Increasing Your Odds

Across the spectrum, researchers say, we’re all prey to thinking we’re more ethical than we really are. The good news is that there are proactive steps businesses can take to avoid common pitfalls.

Ethical Fading

The words that sealed the terrible fate of the Challenger crew might seem innocuous: “Take off your engineer’s hat and put on your manager’s hat.”

NASA was working with a contracted engineering firm on the 1986 space shuttle launch. The contractor’s engineers had been warning managers that if the temperature became too cold, O-rings that joined the shuttle to its rocket boosters would fail.

But NASA wanted to launch as soon as possible. That’s when the contractor’s general manager told his fellow executives to consider the issue as managers, not engineers. The conversation instantly shifted from one about design and safety to one about budgets and deadlines.

And so the mission went forward as scheduled. Seventy-three seconds after it launched, the O-rings did come undone, and the shuttle broke into pieces. Two minutes later, as their cabin hit the water, all aboard were killed.

The lesson of the Challenger explosion—and of the unheeded warnings leading up to it—is not just to listen to engineers. It’s also to make sure we approach important issues through more than one prism, University of Notre Dame ethics researcher Ann Tenbrunsel says.

Separating what an engineer would recommend from what a manager would—rather than examining the whole picture—is compartmentalizing. And that leads to what Tenbrunsel and her colleague Max Bazerman call “ethical fading.”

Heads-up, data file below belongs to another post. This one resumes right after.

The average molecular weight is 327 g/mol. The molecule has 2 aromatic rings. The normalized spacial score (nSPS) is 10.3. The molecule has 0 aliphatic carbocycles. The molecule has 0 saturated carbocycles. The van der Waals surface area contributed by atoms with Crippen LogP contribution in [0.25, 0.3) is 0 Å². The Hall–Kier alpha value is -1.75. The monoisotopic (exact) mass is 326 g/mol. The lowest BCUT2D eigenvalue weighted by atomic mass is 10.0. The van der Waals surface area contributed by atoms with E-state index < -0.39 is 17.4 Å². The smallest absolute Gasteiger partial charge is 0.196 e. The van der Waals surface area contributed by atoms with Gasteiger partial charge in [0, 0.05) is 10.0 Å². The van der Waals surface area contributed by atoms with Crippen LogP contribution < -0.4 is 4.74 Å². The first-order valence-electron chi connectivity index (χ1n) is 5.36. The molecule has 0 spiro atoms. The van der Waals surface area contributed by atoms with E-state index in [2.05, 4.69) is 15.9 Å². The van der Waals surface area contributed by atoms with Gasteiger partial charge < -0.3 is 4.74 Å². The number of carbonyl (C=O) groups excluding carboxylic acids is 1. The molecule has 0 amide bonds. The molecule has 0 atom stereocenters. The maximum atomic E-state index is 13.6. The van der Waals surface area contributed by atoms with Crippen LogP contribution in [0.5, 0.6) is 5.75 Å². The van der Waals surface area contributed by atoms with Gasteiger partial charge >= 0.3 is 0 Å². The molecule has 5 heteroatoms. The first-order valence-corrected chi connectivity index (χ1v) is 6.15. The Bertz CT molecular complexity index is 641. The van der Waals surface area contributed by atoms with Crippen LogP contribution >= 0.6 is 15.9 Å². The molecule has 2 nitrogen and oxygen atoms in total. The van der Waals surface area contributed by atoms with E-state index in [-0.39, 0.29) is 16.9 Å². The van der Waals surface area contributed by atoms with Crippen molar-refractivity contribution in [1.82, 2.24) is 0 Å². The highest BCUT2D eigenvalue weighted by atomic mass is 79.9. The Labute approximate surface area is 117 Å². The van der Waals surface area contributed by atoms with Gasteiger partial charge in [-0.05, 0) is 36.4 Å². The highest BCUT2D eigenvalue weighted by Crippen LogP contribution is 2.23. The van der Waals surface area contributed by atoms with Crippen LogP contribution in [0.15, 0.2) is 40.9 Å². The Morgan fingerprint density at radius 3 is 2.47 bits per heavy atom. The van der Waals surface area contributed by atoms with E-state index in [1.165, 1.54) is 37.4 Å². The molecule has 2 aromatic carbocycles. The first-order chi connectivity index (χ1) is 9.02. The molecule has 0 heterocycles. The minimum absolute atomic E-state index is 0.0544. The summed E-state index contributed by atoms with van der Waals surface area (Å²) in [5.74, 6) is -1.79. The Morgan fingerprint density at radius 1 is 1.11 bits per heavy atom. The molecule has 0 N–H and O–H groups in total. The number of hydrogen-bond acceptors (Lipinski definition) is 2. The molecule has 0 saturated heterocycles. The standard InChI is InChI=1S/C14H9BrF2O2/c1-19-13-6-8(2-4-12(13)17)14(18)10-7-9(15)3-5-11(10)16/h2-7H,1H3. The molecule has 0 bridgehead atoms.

The prism through which a dilemma is viewed, the researchers find, can affect the outcome for the worse. One study showed that people are more likely to lie after being asked to think about what a business decision entails than after considering what makes an ethical one. “Business can create a context in which ethical behavior is not as likely to occur,” Tenbrunsel explains.

The researchers explain the ethical fading phenomenon in their recent book Blind Spots: Why We Fail To Do What’s Right and What To Do About It. Ethical fading occurs when people are so focused on other aspects of a decision that its ethical implications fade from view.

“People think that they’re acting according to their values, but in fact they’re not,” Tenbrunsel says. “We find this across the spectrum of people. Situational influences and psychological processes contribute to us not living up to even our own standards. We all fall prey to this.”

Based on their findings to date, Tenbrunsel and her fellow researchers recommend these approaches to avoiding ethical fading among individuals and companies.

Key Points

Acknowledge ethical illusions. The first step employees, leaders, and organizations need to take is acknowledging that they most likely hold some illusions about their own ethical behavior.  As the great ethicist and philosopher Sissela Bok pointed out in her book, Lying: Moral Choice in Public and Private Life, “If we could rid ourselves of self-deceit, we’d be capable of making more a moral decision.”

 

Be conscious of language. In one study of ethical behavior within law firms, Tenbrunsel found that attorneys were more likely to use the term “judgment call” when describing an ethically dubious decision. The lesson is to take a hard look at what euphemisms are being used at an organization. Is it cooking the books or “creative accounting?” Firing or “right-sizing?”

 

Don’t compartmentalize ethics. We tend to divide business from personal life. And with the rise of corporate compliance officers, that’s become even easier. Employees and managers can cast ethical decisions as the compliance department’s decision, not theirs. Remind all employees that ethics are everyone’s responsibility.

 

Examine both formal and informal systems. Over and above hotlines, codes of conduct, and ethics trainings, informal forces such as pressure from coworkers, supervisors, and top management can make a huge difference. In Tenbrunsel’s studies, these informal systems explain 10 times as much of the observed misconduct in an organization as formal ones. The takeaway: examine both, paying particularly close attention to departments that are isolated, breadwinning, or perceived as untouchable.

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